It's long been said that our greatest advances are first met with ridicule, then with reluctant acceptance, and then thought to have always existed.
As science develops ever more rapidly, it becomes ever more essential that we don't let our initial "ugh, yuk!" response prevent us from doing a reasoned analysis of proposals.
For example, Julian Savulescu, director of Oxford University's Center for Ethics, wrote, "Our fundamental cognitive abilities, physical ability, even capacity to love could be influenced by changes in human biology." In other words, if society were to allow such research to be funded, parents could eventually use gene therapy to ensure their children had high intelligence, immunity to cancer, and a loving nature.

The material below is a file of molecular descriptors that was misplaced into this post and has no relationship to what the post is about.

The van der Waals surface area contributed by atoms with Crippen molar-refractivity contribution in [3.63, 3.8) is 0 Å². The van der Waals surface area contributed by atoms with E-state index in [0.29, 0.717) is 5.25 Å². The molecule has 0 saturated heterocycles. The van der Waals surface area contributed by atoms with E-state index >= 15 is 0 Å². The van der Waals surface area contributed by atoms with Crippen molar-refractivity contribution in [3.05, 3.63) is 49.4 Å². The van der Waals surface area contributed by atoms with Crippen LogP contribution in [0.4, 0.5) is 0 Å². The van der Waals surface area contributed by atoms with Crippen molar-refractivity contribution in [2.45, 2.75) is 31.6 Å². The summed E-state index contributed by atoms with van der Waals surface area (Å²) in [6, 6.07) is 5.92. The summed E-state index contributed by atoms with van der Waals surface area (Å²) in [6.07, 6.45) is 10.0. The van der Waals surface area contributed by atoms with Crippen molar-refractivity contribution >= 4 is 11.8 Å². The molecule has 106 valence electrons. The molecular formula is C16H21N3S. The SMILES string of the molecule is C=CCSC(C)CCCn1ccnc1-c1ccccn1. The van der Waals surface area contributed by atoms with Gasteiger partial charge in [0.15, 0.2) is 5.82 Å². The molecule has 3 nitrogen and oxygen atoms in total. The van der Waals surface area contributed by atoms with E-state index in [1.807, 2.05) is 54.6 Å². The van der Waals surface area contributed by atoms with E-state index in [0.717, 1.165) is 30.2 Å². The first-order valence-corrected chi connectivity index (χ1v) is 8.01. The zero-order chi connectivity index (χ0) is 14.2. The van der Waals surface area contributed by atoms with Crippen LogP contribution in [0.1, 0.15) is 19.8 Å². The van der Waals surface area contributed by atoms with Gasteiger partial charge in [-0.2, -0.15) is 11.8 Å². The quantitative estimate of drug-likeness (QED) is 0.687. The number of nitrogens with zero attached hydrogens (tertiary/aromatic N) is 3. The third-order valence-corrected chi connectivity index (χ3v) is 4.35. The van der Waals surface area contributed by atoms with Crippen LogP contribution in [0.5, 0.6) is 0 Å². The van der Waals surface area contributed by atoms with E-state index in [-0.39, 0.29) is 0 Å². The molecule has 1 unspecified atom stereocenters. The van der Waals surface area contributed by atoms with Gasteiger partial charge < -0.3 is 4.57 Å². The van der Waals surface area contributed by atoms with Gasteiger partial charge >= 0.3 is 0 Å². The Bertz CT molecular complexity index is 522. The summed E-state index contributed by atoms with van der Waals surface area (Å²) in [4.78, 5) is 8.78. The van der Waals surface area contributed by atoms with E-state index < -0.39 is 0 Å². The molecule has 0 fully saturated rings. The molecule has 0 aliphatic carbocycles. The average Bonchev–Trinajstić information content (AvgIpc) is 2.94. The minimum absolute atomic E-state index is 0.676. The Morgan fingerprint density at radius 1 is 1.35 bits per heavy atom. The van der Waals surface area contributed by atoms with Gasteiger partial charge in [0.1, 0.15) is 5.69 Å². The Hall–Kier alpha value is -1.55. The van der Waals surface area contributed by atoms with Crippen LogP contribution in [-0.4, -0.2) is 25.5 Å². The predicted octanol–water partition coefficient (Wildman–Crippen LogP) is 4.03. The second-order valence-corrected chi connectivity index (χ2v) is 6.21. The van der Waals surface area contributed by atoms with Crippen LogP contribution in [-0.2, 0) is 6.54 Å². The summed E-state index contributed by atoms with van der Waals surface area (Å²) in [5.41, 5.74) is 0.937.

Many people viscerally cringe at such a prospect, recalling, for example, the Nazi eugenic atrocities. Yet as with all technologies, they can be used for good or evil. The Nazis goal was extermination of all non-Aryans. Allowing parents the freedom to ensure their children are intelligent, cancer-free, and loving is vastly different. And not only would the parents and children benefit, the world would be enriched by billions of wiser, kinder people. The likely result will be fewer wars, a cure for AIDS, not to mention unimaginably amazing iPhones.
Yes, we must address issues such as "Because it will be expensive, only the rich will do it. Won't that further increase the gap between society's haves and have nots?" A reasonable question. Society would have to decide, as with all health care, whether to, like immunizations, make it affordably available to all citizens, to subsidize it for the poor, or like a Lexus, to assert that the rich should be allowed to reap the benefit of their having earned more money without having to fork over more taxes so the poor can get it too. That's a reasoned discussion, not a visceral, antiintellectual "yuk" response. Let the discussion begin.